"A recent report showed that digital camera sales in the US soared last year, with sales of digital cameras eclipsing $US1 billion.
"The 1.8 million units sold in 1999 represented a 63 per cent increase in sales. We are now starting to see this upturn here in Australia, where the growth of the Internet and digital imaging is driving the demand for digital cameras."
Gunz's Buchner said there is huge potential for resellers to compete with camera shops for a slice of the action.
"The opportunity for resellers is to offer another product category to the customer. Resellers can make a good business out of it by being able to provide complete solutions and value adding. They can meet the imaging requirements of the customers and make a fair margin on the product."
Kodak's Pinfold added that the opportunities are set to explode as the digital camera market takes off.
"It's a growing market about to go into mass market hyper-drive," Pinfold said.
"It's not inconceivable that we'll have a digital camera in every home. There are specific opportunities because of the Internet. As they become less dependent on computer and printer and get more and more options, more and more people are going to want one."
Canon's Poignand points to a market for resellers to sell associated and follow-up products.
"The growing interest in digital cameras from consumers and businesses offers numerous opportunities for resellers. The camera can be sold as a vital component of the entire digital product spectrum, including PC, printer, and scanner. There are also follow-on opportunities for advanced image manipulation software and increased storage options for both the camera and computer.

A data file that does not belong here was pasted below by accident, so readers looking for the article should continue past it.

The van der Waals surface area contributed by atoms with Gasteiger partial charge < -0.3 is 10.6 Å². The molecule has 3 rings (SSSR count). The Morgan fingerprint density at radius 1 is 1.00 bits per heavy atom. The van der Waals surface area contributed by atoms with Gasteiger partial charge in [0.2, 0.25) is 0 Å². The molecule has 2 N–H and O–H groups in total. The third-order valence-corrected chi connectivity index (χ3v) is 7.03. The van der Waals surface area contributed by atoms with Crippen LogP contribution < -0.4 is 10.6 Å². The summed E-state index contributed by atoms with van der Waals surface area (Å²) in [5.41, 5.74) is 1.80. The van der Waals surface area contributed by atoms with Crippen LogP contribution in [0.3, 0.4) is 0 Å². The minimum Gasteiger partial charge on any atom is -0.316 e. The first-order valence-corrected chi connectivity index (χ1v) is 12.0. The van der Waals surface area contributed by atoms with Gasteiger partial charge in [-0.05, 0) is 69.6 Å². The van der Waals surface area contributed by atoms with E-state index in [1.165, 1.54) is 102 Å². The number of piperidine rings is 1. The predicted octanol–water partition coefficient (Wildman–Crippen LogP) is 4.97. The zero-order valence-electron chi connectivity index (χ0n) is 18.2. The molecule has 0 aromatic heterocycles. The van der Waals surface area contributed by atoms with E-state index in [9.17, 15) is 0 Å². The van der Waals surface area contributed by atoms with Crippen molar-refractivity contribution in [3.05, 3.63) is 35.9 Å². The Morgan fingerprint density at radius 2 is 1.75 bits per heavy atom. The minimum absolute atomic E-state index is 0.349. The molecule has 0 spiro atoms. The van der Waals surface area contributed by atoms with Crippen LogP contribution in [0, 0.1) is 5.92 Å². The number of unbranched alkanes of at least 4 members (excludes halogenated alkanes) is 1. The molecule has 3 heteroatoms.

Poignand continued: "Resellers can add value to the sale through product demonstrations and advice. Furthermore, being a high-tech item that is linked to the computer business and one that is offering continuous improvements in performance, there is always a clear upgrade path for consumers.
This provides for further revenue growth." According to camera manufacturers, all types of reseller are suitable to sell digital cameras.
"[A suitable reseller would be] one that is comfortable selling the range of imaging products currently on the market, particularly printers and scanners," Poignand said.
"But, because digital cameras are easy to use, a broad range of resellers can sell these products, particularly those who specialise in photography.
"The trick is bridging the gap between image-making technique and the camera's interface with computers," Poignand said.
Gunz's Buchner said retailers have the advantage of a physical shopfront where customers can look, touch and try, but other resellers such as integrators can find a market for digital cameras if it helps meet their customers' requirements.
As a retailer, Borysiewicz is often asked to help corporate customers decide whether or not to invest in digital photography.
"A brewer with quite a large budget came in looking at digital. But for what the company wanted to do, the quality wasn't there, so it chose a scanner," recalled Borysiewicz.
"Another time a car manufacturer came in wanting to record production processes for communication between branches, so digital was perfect."
For some customers a digital camera is the perfect solution, but for others it could be a costly mistake.
As with any sales business, the key to success is to listen to your customer and identify their needs.